One of the most common problems presented to a vet is a dog with diarrhea. In fact, about 1 in 15 dogs will get diarrhea each year, and it’s the sixth most common reason for a trip to the vets.
Dogs can have poop problems caused by diseases, parasites, intolerances and even ‘dietary indiscretion’ – in other words, eating things they shouldn’t. Whatever the cause, dogs with diarrhoea are often uncomfortable.
So you’re probably wondering how you can stop your dog’s diarrhoea before it gets any worse. If you think it might be the result of a food allergy then consult your vet, and take a look at our guide to three common food allergies in pets.
If your vet does diagnose allergies, we’ve also compiled a list of the best dog food for allergies, which might prove some help in cases like these.
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What causes diarrhea in dogs?
Dogs can have diarrhea for a number of reasons. Usually the diarrhea resolves within a couple of days, without the need for any tests. Of course while this is great news for your pet, it does make diagnosis of the problem difficult!
These cases of diarrhoea are generally thought to be caused by dietary indiscretion. Often these dogs are known scavengers: from bins, or diving into bushes and re-appearing with half a sandwich hanging from their mouths. S
Sometimes, intolerances to certain foods play a part as well. Dogs given certain treats may have a flare up of diarrhea, or dogs may have ongoing mild or intermittent diarrhea, which resolves if the diet is changed. It’s important to note that changes in diet cause diarrhea too, especially if the diet is changed too quickly.
Diarrhea can also be infectious. Luckily we can vaccinate against parvovirus, but other, less deadly, infectious causes of diarrhea do exist. These cases often have a history of staying in kennels or going to the dog park, and several animals in the house will have the problem at the same time.
A virus is often to blame, and most cases resolve quickly with some supportive care. Of course, parasites such as worms can also cause diarrhea. Parasites are most common in puppies, but should always be considered when a dog hasn’t been wormed regularly.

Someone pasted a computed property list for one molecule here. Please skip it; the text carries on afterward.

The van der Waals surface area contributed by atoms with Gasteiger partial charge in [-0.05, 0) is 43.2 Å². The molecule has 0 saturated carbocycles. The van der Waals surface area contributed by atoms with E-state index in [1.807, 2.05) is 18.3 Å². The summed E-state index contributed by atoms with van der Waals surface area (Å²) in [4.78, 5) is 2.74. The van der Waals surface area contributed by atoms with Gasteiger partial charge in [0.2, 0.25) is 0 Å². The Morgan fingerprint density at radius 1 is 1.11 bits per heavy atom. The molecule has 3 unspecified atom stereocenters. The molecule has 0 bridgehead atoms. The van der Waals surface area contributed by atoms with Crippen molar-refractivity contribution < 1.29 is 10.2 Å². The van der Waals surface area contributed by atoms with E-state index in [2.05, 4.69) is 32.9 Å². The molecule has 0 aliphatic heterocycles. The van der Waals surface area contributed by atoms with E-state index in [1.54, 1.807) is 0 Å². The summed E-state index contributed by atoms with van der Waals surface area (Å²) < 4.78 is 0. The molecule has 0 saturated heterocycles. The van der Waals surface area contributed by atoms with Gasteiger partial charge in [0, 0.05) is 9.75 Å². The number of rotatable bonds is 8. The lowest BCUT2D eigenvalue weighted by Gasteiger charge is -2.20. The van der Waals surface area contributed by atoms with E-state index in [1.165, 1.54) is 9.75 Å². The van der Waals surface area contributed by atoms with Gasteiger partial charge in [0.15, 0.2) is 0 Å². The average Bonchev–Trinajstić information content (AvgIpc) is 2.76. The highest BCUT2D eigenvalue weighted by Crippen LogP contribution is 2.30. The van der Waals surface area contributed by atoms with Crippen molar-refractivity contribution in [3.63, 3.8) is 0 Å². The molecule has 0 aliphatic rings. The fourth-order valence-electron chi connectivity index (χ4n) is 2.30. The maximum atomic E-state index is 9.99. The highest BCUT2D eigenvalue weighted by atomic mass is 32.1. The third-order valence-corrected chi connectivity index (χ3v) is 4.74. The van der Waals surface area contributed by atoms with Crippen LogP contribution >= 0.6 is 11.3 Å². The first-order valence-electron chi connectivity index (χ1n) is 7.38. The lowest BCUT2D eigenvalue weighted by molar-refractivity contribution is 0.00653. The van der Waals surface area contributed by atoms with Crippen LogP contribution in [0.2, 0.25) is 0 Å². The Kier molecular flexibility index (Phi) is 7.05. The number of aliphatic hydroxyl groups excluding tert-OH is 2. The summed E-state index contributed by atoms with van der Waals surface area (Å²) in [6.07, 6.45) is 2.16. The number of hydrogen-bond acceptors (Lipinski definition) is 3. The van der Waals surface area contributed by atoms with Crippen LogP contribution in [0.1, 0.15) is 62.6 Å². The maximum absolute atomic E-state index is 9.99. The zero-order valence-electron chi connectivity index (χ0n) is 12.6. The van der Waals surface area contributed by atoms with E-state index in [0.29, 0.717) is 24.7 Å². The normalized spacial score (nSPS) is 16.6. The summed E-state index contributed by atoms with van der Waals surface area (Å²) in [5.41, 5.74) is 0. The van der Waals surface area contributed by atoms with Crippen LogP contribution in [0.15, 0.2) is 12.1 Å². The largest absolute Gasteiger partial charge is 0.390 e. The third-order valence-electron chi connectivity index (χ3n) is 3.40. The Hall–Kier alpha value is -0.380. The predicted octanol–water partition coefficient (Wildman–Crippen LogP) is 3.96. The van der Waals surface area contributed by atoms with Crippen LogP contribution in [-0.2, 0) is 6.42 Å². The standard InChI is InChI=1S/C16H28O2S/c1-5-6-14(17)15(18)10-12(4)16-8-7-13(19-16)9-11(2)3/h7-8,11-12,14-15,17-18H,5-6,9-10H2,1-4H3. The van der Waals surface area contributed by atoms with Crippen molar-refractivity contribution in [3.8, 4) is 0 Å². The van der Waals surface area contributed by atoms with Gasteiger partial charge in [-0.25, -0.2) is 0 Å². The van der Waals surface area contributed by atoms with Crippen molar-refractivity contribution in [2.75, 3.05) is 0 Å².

If you aren’t sure if your dog is up to date with their worming, give your vet practice a call. While stress itself can cause diarrhea in dogs, it can also make a dog more vulnerable to these infectious causes.
Lastly, diarrhea can be a manifestation of another disease. Liver disease, pancreatitis and inflammatory bowel disease are all things to consider. Some types of cancer can also cause diarrhea. These are much more likely in dogs that have recurrent diarrhoea, or diarrhea that doesn’t resolve with treatment.
When should I take my dog to the vet with diarrhea?
Many causes of diarrhea do not need any veterinary intervention and will get better with some simple home care. However, there are some signs you need to watch out for:
- Diarrhea with blood
- If your dog is not up to date with their parvovirus vaccinations
- If your dog is very young and is not yet fully vaccinated
- Black, tar-like diarrhea
- Diarrhea which lasts more than 48 hours
- Diarrhea with vomiting lasting more than 24 hours
- If your dog is a young puppy, elderly or has an underlying medical condition (your dog may be more seriously affected and become dehydrated much faster)
- Lethargy or weakness
- Unproductive attempts to vomit (i.e. trying to be sick but not producing anything)
If your dog has any of these signs, or any additional symptoms other than diarrhoea, then it’s time to book an appointment with your vet.
How to stop dog diarrhea at home
As we’ve said, most cases of diarrhea will clear up with some simple home care. It’s very important that you follow these tips to ensure your dog recovers as quickly as possible.
1. Allow your dog to rest so they can heal
Sometimes we believe that going for a walk is the most important thing for our dogs. And whilst they do usually need the exercise and mental stimulation, there are times when they can take a break.
If you’ve ever had vomiting and diarrhea, you’ll understand that sometimes you just want to curl up and sleep. Don’t take your dog out for a walk unless they are likely to become more upset without one – instead, short trips out for toilet opportunities are best.
Remember, many types of diarrhea will make your dog need to go more frequently, so give them plenty of opportunity to go outside. As frustrating as it can be, remember never to punish them if they have an accident. After all, it’s not their fault!